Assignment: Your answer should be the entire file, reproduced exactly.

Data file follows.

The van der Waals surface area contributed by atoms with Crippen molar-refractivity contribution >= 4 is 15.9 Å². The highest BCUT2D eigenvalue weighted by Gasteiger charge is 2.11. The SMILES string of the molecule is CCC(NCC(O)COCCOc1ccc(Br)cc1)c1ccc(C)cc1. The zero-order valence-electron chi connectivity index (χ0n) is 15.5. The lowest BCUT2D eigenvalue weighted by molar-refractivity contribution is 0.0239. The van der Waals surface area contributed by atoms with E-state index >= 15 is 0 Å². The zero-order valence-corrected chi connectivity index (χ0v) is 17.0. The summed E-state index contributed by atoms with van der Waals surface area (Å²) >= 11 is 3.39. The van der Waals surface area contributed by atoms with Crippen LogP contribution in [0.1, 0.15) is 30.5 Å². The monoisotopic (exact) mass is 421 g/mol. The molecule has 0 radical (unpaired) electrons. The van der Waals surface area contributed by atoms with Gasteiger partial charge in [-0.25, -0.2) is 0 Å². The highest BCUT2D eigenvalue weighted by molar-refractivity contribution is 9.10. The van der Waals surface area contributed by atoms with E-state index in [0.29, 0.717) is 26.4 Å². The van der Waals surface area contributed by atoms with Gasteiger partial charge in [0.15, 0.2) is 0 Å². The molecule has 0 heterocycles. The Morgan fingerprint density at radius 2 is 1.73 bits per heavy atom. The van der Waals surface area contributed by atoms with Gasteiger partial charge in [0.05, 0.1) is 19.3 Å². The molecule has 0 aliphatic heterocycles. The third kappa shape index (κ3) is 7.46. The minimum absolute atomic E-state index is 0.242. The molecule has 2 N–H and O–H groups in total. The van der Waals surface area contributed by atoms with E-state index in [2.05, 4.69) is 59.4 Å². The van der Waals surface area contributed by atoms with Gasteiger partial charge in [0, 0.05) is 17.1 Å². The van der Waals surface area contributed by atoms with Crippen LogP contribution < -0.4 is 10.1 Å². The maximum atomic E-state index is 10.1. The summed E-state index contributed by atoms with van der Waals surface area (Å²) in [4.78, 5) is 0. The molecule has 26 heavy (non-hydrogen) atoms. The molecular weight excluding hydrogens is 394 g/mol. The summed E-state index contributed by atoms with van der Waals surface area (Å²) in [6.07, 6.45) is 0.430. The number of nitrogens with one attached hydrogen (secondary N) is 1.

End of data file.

The van der Waals surface area contributed by atoms with Crippen molar-refractivity contribution >= 4 is 15.9 Å². The highest BCUT2D eigenvalue weighted by Gasteiger charge is 2.11. The SMILES string of the molecule is CCC(NCC(O)COCCOc1ccc(Br)cc1)c1ccc(C)cc1. The zero-order valence-electron chi connectivity index (χ0n) is 15.5. The lowest BCUT2D eigenvalue weighted by molar-refractivity contribution is 0.0239. The van der Waals surface area contributed by atoms with E-state index >= 15 is 0 Å². The zero-order valence-corrected chi connectivity index (χ0v) is 17.0. The summed E-state index contributed by atoms with van der Waals surface area (Å²) >= 11 is 3.39. The van der Waals surface area contributed by atoms with Crippen LogP contribution in [0.1, 0.15) is 30.5 Å². The monoisotopic (exact) mass is 421 g/mol. The molecule has 0 radical (unpaired) electrons. The van der Waals surface area contributed by atoms with Gasteiger partial charge in [-0.25, -0.2) is 0 Å². The highest BCUT2D eigenvalue weighted by molar-refractivity contribution is 9.10. The van der Waals surface area contributed by atoms with E-state index in [0.29, 0.717) is 26.4 Å². The van der Waals surface area contributed by atoms with Gasteiger partial charge in [0.15, 0.2) is 0 Å². The molecule has 0 heterocycles. The Morgan fingerprint density at radius 2 is 1.73 bits per heavy atom. The van der Waals surface area contributed by atoms with Gasteiger partial charge in [0.05, 0.1) is 19.3 Å². The molecule has 0 aliphatic heterocycles. The third kappa shape index (κ3) is 7.46. The minimum absolute atomic E-state index is 0.242. The molecule has 2 N–H and O–H groups in total. The van der Waals surface area contributed by atoms with E-state index in [2.05, 4.69) is 59.4 Å². The van der Waals surface area contributed by atoms with Gasteiger partial charge in [0, 0.05) is 17.1 Å². The van der Waals surface area contributed by atoms with Crippen LogP contribution < -0.4 is 10.1 Å². The maximum atomic E-state index is 10.1. The summed E-state index contributed by atoms with van der Waals surface area (Å²) in [4.78, 5) is 0. The molecule has 26 heavy (non-hydrogen) atoms. The molecular weight excluding hydrogens is 394 g/mol. The summed E-state index contributed by atoms with van der Waals surface area (Å²) in [6.07, 6.45) is 0.430. The number of nitrogens with one attached hydrogen (secondary N) is 1.